4

More specifically, by the year, why do we keep getting more expensive:

(1) MBAs (2) law schools (3) med schools

Is there a major reason for this, or is there a combination of equally-reasonable factors? Or does it all just come down to economic inflation? Is the trend going to continue into the perceivable future?

All things taken into account, would you encourage your kids to follow in one of these paths?

4

I think that the reason is the same one that is driving the costs of undergraduate degrees. There is no incentive to provide competitive costs because

  1. Economic inflation is pushing this up just like everything else.
  2. Anyone that wants that degree or doctorate needs to go to an accredited school (same for undergrad).
  3. Financial aid and private loans (even at horrible rates) are widely available and are not given out with proper credit risk analysis.

I will admit that I'm from the school of thought that financial aid is partially to blame because it subsidizes the true costs and alters the supply and demand that is at work in all markets. I think that if the costs were allowed to reflect the supply and demand without subsidization through heavy financial aid, they would push demand down and stabilize the costs. I also think that eventually the costs would begin to fall to reflect the loss in revenue from people not going to school, and then the system would balance itself.

That's the beauty of a true free market, whether you believe that the actual supply or actual demand is ethically right, it does reflect the true costs.

  • 1
    +1 If all you are looking at is the average income of an MBA, Lawyer, or doctor then there is incentive to earn this degree. The problem is the average is skewed by some ultra high earners. Entry level lawyers, MBA's, and MD's are often barely able to cover the cost of their loans. The ones making it big often come from money so they start off not having to scrape by and are able to take some risks and accumulate wealth to build on earlier. – user4127 Nov 28 '11 at 14:39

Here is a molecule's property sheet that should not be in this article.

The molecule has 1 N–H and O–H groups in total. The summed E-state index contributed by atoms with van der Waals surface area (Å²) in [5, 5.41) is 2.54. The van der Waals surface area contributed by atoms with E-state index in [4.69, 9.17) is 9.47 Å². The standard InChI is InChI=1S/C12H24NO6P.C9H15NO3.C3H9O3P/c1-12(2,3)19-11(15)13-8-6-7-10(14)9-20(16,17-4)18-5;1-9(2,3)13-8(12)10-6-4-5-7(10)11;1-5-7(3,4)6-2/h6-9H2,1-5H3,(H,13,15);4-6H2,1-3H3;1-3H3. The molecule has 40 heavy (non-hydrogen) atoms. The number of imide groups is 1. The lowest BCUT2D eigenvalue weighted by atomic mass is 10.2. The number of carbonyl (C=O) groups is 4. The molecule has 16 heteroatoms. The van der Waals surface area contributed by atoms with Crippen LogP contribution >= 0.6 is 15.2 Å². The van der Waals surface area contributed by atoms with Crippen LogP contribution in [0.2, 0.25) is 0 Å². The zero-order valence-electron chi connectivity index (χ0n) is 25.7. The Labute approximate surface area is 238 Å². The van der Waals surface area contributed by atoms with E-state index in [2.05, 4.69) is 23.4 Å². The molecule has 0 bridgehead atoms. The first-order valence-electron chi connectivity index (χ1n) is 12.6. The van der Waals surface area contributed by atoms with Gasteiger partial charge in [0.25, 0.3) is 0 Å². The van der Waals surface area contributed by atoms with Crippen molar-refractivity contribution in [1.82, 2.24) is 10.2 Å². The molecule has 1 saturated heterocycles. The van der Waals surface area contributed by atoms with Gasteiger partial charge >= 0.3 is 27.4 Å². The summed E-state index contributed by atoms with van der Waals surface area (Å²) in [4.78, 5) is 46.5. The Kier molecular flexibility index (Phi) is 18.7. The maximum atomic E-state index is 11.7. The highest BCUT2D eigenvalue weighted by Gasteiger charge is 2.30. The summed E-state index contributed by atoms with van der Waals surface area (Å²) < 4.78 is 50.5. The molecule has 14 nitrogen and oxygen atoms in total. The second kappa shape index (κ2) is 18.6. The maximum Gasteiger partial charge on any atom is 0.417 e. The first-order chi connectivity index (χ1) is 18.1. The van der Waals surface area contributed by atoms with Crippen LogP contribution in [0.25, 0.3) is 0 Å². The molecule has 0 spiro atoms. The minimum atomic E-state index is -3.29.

• @Chad Great points! Maybe make it an answer instead of a comment... – Seth Rogers Nov 28 '11 at 18:59
  • @SethRogers I think Matt hits the nail on the head for the primary problems. My point was more of an attributing factor to the demand for the Higher education not the reason why the prices are going up. But feel free to build on it for an answer if you feel it is warranted. – user4127 Nov 28 '11 at 19:04
  • 1
    I think the sentiment about financial aid is also true of student loans. The availability of easy access to borrowed money is doing the same thing to education prices that it did to housing prices. – JohnFx Nov 28 '11 at 21:05

Your Answer

By clicking “Post Your Answer”, you agree to our terms of service, privacy policy and cookie policy

Not the answer you're looking for? Browse other questions tagged or ask your own question.